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It’s Easy to Be Hard On Yourself


Throughout the last 20 years of my life there has been one overarching facet of my personality that both drives me and that I wish would relax, that’s the fact that I’m extremely hard on myself.

I don’t know where this push for absolute perfection came from but the fact remains that it is and probably always will be a part of me that I have to grapple with.

Truthfully though, I wouldn’t be where I am today without that voice in my head telling me to push harder and harder.

It’s gotten me jobs at The New York Times, The Washington Post, Scientific American and a host of other prestigious publications.

It’s been the main motivating force in me losing weight and it’s been the driver in my recovery from dangerously delusional to a valued contributing member of my community.

This voice though has the tendency to scream and make a fit when things aren’t going according to plan, when things aren’t perfect and that’s a problem simply for the fact that life as we know it, is inevitably imperfect.

I work my butt off trying to satisfy the voice but no matter what I do, it’s never completely happy with any outcome.

It has this ideal of perfection for what I should be and when I don’t live up to that I get frustrated and depressed and start to feel the weight of existence and the world collapsing in around me.

I’m no stranger to feeling inadequate and I know a lot of people have that problem as well.

There’s a line in an episode of Lena Dunham’s TV Show “Girls” that goes something like this, “Everything you can call me, I’ve already called myself worse thousands of times”.

Essentially we all have this inner voice in our heads that we try and fail to live up to and when we don’t get to a place we feel like we should be we start to feel despair.

There are several things you can do to combat the voice though and while they are simple momentary fixes that might not help kill the voice entirely, they can help in the moment.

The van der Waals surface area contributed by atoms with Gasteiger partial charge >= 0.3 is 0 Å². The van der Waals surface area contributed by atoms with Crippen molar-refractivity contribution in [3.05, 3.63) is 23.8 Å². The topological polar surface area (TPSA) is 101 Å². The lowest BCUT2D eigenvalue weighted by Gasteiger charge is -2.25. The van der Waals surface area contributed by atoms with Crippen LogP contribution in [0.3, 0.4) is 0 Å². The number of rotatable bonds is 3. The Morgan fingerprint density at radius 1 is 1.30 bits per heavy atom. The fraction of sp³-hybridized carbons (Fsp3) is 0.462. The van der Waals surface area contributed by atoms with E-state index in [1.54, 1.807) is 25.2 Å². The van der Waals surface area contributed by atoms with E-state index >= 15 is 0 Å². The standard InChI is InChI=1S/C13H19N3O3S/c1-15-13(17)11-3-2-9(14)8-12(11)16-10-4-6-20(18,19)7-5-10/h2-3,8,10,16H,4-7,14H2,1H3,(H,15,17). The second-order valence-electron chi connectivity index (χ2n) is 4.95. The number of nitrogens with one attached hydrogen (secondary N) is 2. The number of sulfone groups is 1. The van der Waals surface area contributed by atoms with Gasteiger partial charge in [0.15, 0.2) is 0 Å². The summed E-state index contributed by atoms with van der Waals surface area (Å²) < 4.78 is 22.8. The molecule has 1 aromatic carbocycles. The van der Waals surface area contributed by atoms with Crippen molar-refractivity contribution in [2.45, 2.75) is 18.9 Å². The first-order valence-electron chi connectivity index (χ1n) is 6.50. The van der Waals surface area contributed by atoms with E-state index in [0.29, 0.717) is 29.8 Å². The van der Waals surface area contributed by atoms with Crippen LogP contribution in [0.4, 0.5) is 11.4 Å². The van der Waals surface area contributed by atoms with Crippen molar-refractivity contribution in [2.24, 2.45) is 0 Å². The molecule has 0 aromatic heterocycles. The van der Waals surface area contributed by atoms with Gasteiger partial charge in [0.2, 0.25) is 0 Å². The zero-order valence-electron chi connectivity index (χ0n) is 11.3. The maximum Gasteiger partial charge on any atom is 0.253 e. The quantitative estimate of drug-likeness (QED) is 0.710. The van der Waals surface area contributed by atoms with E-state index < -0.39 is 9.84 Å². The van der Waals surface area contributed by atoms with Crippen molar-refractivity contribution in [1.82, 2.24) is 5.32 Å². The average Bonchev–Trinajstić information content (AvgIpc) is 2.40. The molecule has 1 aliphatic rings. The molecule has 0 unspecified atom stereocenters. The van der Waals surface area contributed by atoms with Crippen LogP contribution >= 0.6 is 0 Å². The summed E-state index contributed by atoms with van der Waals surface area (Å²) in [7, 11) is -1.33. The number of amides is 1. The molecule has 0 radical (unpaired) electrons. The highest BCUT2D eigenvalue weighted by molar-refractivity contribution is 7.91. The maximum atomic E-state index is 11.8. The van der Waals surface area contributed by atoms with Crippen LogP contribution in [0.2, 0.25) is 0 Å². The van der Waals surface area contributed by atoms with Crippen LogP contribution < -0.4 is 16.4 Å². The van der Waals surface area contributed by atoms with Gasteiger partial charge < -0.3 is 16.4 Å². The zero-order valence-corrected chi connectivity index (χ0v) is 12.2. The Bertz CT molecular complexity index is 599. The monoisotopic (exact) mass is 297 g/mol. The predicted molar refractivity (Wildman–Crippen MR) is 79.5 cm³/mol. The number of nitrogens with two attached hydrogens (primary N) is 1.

The first thing you can do is try to remember the things you’re grateful for.

Being mindful of all the blessings you have can put a lid on the desire for more momentarily and if nothing else, can help you get to sleep when you’re lying in bed awake at night.

The second thing you can do is practice acceptance.

Essentially accepting things just the way they are and working to get a handle on the ferocity of what the voice is telling you can quiet it down for a while.

It can help you focus on tasks at hand instead of the big picture that you’re striving so hard to reach.

In truth, I know what it’s like to hear that voice day in day out and if you’re subject to it’s whims I know where you’re coming from.

We would all do good to be a little more gentle with ourselves but I know how hard that can be.

Just know you’re not alone in feeling that way.

It’s Easy to Be Hard On Yourself

Michael Hedrick

Michael Hedrick is a writer and photographer who has lived with schizophrenia since he was 20. His work has been featured in Salon, The Week, Scientific American and The New York Times. You can purchase his book 'Connections' here or Follow his blog on Living with Schizophrenia here.

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APA Reference
Hedrick, M. (2016). It’s Easy to Be Hard On Yourself. Psych Central. Retrieved on June 2, 2020, from


Last updated: 11 Jun 2016
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